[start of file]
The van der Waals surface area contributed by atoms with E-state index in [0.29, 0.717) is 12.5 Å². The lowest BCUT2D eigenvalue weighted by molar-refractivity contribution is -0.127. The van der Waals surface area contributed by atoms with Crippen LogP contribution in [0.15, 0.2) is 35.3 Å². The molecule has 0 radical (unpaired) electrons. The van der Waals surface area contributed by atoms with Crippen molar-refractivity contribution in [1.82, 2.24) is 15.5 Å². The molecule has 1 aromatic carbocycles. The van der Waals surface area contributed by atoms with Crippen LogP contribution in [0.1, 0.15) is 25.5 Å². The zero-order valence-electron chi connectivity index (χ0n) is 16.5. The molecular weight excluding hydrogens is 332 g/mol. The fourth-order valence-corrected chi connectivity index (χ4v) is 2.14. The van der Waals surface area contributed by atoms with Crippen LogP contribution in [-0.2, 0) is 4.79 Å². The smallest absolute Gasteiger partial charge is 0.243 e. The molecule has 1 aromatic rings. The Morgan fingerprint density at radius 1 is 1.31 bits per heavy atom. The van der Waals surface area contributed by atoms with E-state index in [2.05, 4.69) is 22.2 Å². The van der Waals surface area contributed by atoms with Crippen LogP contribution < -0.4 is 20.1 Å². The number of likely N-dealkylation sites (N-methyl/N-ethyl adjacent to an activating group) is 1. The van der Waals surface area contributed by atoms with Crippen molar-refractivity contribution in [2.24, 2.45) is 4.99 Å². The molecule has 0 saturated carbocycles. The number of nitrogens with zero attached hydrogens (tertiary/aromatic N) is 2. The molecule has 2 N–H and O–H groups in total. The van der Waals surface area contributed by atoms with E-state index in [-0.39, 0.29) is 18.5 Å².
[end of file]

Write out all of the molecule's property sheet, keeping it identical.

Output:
The van der Waals surface area contributed by atoms with E-state index in [0.29, 0.717) is 12.5 Å². The lowest BCUT2D eigenvalue weighted by molar-refractivity contribution is -0.127. The van der Waals surface area contributed by atoms with Crippen LogP contribution in [0.15, 0.2) is 35.3 Å². The molecule has 0 radical (unpaired) electrons. The van der Waals surface area contributed by atoms with Crippen molar-refractivity contribution in [1.82, 2.24) is 15.5 Å². The molecule has 1 aromatic carbocycles. The van der Waals surface area contributed by atoms with Crippen LogP contribution in [0.1, 0.15) is 25.5 Å². The zero-order valence-electron chi connectivity index (χ0n) is 16.5. The molecular weight excluding hydrogens is 332 g/mol. The fourth-order valence-corrected chi connectivity index (χ4v) is 2.14. The van der Waals surface area contributed by atoms with Crippen LogP contribution in [-0.2, 0) is 4.79 Å². The smallest absolute Gasteiger partial charge is 0.243 e. The molecule has 1 aromatic rings. The Morgan fingerprint density at radius 1 is 1.31 bits per heavy atom. The van der Waals surface area contributed by atoms with E-state index in [2.05, 4.69) is 22.2 Å². The van der Waals surface area contributed by atoms with Crippen LogP contribution < -0.4 is 20.1 Å². The number of likely N-dealkylation sites (N-methyl/N-ethyl adjacent to an activating group) is 1. The van der Waals surface area contributed by atoms with Crippen molar-refractivity contribution in [2.24, 2.45) is 4.99 Å². The molecule has 0 saturated carbocycles. The number of nitrogens with zero attached hydrogens (tertiary/aromatic N) is 2. The molecule has 2 N–H and O–H groups in total. The van der Waals surface area contributed by atoms with E-state index in [-0.39, 0.29) is 18.5 Å².